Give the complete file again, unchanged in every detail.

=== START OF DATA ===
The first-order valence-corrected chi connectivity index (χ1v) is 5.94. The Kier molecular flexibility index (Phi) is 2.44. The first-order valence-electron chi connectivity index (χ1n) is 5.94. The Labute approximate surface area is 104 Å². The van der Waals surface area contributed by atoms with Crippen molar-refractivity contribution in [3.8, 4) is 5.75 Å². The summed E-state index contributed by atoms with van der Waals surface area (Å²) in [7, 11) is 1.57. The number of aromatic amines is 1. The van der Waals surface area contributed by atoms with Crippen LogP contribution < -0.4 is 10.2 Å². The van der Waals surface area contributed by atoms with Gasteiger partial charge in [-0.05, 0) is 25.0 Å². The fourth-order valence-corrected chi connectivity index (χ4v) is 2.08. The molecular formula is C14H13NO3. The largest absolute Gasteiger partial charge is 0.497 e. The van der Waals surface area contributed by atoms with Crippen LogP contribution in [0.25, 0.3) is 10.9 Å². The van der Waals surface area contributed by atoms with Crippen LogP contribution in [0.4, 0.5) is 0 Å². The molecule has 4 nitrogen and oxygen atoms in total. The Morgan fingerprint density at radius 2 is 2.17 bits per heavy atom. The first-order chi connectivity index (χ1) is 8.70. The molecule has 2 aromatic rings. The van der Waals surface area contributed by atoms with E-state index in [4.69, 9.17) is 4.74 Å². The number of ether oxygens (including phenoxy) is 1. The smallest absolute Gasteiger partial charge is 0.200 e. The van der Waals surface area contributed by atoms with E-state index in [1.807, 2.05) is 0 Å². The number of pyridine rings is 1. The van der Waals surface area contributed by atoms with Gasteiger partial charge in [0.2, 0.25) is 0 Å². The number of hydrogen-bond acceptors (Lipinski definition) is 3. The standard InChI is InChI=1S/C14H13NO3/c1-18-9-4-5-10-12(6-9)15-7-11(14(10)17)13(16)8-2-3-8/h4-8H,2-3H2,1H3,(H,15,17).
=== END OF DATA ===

The first-order valence-corrected chi connectivity index (χ1v) is 5.94. The Kier molecular flexibility index (Phi) is 2.44. The first-order valence-electron chi connectivity index (χ1n) is 5.94. The Labute approximate surface area is 104 Å². The van der Waals surface area contributed by atoms with Crippen molar-refractivity contribution in [3.8, 4) is 5.75 Å². The summed E-state index contributed by atoms with van der Waals surface area (Å²) in [7, 11) is 1.57. The number of aromatic amines is 1. The van der Waals surface area contributed by atoms with Crippen LogP contribution < -0.4 is 10.2 Å². The van der Waals surface area contributed by atoms with Gasteiger partial charge in [-0.05, 0) is 25.0 Å². The fourth-order valence-corrected chi connectivity index (χ4v) is 2.08. The molecular formula is C14H13NO3. The largest absolute Gasteiger partial charge is 0.497 e. The van der Waals surface area contributed by atoms with Crippen LogP contribution in [0.25, 0.3) is 10.9 Å². The van der Waals surface area contributed by atoms with Crippen LogP contribution in [0.4, 0.5) is 0 Å². The molecule has 4 nitrogen and oxygen atoms in total. The Morgan fingerprint density at radius 2 is 2.17 bits per heavy atom. The first-order chi connectivity index (χ1) is 8.70. The molecule has 2 aromatic rings. The van der Waals surface area contributed by atoms with E-state index in [4.69, 9.17) is 4.74 Å². The number of ether oxygens (including phenoxy) is 1. The smallest absolute Gasteiger partial charge is 0.200 e. The van der Waals surface area contributed by atoms with E-state index in [1.807, 2.05) is 0 Å². The number of pyridine rings is 1. The van der Waals surface area contributed by atoms with Gasteiger partial charge in [0.2, 0.25) is 0 Å². The number of hydrogen-bond acceptors (Lipinski definition) is 3. The standard InChI is InChI=1S/C14H13NO3/c1-18-9-4-5-10-12(6-9)15-7-11(14(10)17)13(16)8-2-3-8/h4-8H,2-3H2,1H3,(H,15,17).